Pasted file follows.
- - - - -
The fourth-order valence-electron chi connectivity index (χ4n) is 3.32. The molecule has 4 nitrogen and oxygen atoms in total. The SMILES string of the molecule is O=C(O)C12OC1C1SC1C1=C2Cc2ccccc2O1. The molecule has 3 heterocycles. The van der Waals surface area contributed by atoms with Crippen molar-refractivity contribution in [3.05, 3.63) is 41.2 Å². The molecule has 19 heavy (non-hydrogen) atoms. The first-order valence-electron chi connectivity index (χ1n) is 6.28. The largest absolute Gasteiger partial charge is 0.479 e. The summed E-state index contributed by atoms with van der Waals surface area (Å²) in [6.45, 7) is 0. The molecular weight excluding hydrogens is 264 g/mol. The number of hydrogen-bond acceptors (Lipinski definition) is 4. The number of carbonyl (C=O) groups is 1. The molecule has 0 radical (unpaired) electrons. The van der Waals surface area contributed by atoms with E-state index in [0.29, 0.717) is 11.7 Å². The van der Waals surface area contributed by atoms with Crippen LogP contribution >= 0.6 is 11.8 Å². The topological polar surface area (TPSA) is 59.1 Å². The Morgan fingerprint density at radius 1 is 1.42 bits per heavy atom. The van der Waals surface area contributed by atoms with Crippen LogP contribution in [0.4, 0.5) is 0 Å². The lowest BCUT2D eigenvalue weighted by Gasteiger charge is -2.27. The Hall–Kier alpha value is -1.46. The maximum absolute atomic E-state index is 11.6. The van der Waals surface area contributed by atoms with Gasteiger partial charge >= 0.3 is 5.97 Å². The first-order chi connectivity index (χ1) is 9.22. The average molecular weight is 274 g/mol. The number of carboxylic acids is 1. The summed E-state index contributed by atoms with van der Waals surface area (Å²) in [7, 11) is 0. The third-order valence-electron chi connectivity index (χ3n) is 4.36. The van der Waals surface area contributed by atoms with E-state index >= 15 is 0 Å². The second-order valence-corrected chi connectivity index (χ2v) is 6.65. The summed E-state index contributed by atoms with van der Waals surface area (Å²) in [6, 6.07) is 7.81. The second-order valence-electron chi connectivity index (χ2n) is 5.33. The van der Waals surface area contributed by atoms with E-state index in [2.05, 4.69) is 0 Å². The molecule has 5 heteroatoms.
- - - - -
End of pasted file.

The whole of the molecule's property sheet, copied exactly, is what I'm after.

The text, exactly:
The fourth-order valence-electron chi connectivity index (χ4n) is 3.32. The molecule has 4 nitrogen and oxygen atoms in total. The SMILES string of the molecule is O=C(O)C12OC1C1SC1C1=C2Cc2ccccc2O1. The molecule has 3 heterocycles. The van der Waals surface area contributed by atoms with Crippen molar-refractivity contribution in [3.05, 3.63) is 41.2 Å². The molecule has 19 heavy (non-hydrogen) atoms. The first-order valence-electron chi connectivity index (χ1n) is 6.28. The largest absolute Gasteiger partial charge is 0.479 e. The summed E-state index contributed by atoms with van der Waals surface area (Å²) in [6.45, 7) is 0. The molecular weight excluding hydrogens is 264 g/mol. The number of hydrogen-bond acceptors (Lipinski definition) is 4. The number of carbonyl (C=O) groups is 1. The molecule has 0 radical (unpaired) electrons. The van der Waals surface area contributed by atoms with E-state index in [0.29, 0.717) is 11.7 Å². The van der Waals surface area contributed by atoms with Crippen LogP contribution >= 0.6 is 11.8 Å². The topological polar surface area (TPSA) is 59.1 Å². The Morgan fingerprint density at radius 1 is 1.42 bits per heavy atom. The van der Waals surface area contributed by atoms with Crippen LogP contribution in [0.4, 0.5) is 0 Å². The lowest BCUT2D eigenvalue weighted by Gasteiger charge is -2.27. The Hall–Kier alpha value is -1.46. The maximum absolute atomic E-state index is 11.6. The van der Waals surface area contributed by atoms with Gasteiger partial charge >= 0.3 is 5.97 Å². The first-order chi connectivity index (χ1) is 9.22. The average molecular weight is 274 g/mol. The number of carboxylic acids is 1. The summed E-state index contributed by atoms with van der Waals surface area (Å²) in [7, 11) is 0. The third-order valence-electron chi connectivity index (χ3n) is 4.36. The van der Waals surface area contributed by atoms with E-state index >= 15 is 0 Å². The second-order valence-corrected chi connectivity index (χ2v) is 6.65. The summed E-state index contributed by atoms with van der Waals surface area (Å²) in [6, 6.07) is 7.81. The second-order valence-electron chi connectivity index (χ2n) is 5.33. The van der Waals surface area contributed by atoms with E-state index in [2.05, 4.69) is 0 Å². The molecule has 5 heteroatoms.